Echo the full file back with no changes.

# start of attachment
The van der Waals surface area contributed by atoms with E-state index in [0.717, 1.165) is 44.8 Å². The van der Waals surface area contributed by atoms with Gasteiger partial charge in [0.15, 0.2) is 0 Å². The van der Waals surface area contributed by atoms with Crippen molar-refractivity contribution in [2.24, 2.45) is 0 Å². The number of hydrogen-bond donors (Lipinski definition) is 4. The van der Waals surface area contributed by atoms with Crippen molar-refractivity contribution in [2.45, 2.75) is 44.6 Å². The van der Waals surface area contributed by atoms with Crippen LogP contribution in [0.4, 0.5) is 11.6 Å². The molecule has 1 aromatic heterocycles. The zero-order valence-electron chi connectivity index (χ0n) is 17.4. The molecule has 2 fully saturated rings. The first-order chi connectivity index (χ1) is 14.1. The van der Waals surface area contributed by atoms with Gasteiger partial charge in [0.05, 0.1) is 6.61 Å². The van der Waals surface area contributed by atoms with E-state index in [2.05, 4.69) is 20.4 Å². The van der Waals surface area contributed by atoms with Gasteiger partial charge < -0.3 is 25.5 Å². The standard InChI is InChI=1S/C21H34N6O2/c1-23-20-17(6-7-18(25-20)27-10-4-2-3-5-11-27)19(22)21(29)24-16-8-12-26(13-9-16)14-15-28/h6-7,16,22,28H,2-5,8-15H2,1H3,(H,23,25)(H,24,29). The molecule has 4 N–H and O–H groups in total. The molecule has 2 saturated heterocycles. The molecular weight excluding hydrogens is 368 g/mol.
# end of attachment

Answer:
The van der Waals surface area contributed by atoms with E-state index in [0.717, 1.165) is 44.8 Å². The van der Waals surface area contributed by atoms with Gasteiger partial charge in [0.15, 0.2) is 0 Å². The van der Waals surface area contributed by atoms with Crippen molar-refractivity contribution in [2.24, 2.45) is 0 Å². The number of hydrogen-bond donors (Lipinski definition) is 4. The van der Waals surface area contributed by atoms with Crippen molar-refractivity contribution in [2.45, 2.75) is 44.6 Å². The van der Waals surface area contributed by atoms with Crippen LogP contribution in [0.4, 0.5) is 11.6 Å². The molecule has 1 aromatic heterocycles. The zero-order valence-electron chi connectivity index (χ0n) is 17.4. The molecule has 2 fully saturated rings. The first-order chi connectivity index (χ1) is 14.1. The van der Waals surface area contributed by atoms with Gasteiger partial charge in [0.05, 0.1) is 6.61 Å². The van der Waals surface area contributed by atoms with E-state index in [2.05, 4.69) is 20.4 Å². The van der Waals surface area contributed by atoms with Gasteiger partial charge < -0.3 is 25.5 Å². The standard InChI is InChI=1S/C21H34N6O2/c1-23-20-17(6-7-18(25-20)27-10-4-2-3-5-11-27)19(22)21(29)24-16-8-12-26(13-9-16)14-15-28/h6-7,16,22,28H,2-5,8-15H2,1H3,(H,23,25)(H,24,29). The molecule has 4 N–H and O–H groups in total. The molecule has 2 saturated heterocycles. The molecular weight excluding hydrogens is 368 g/mol.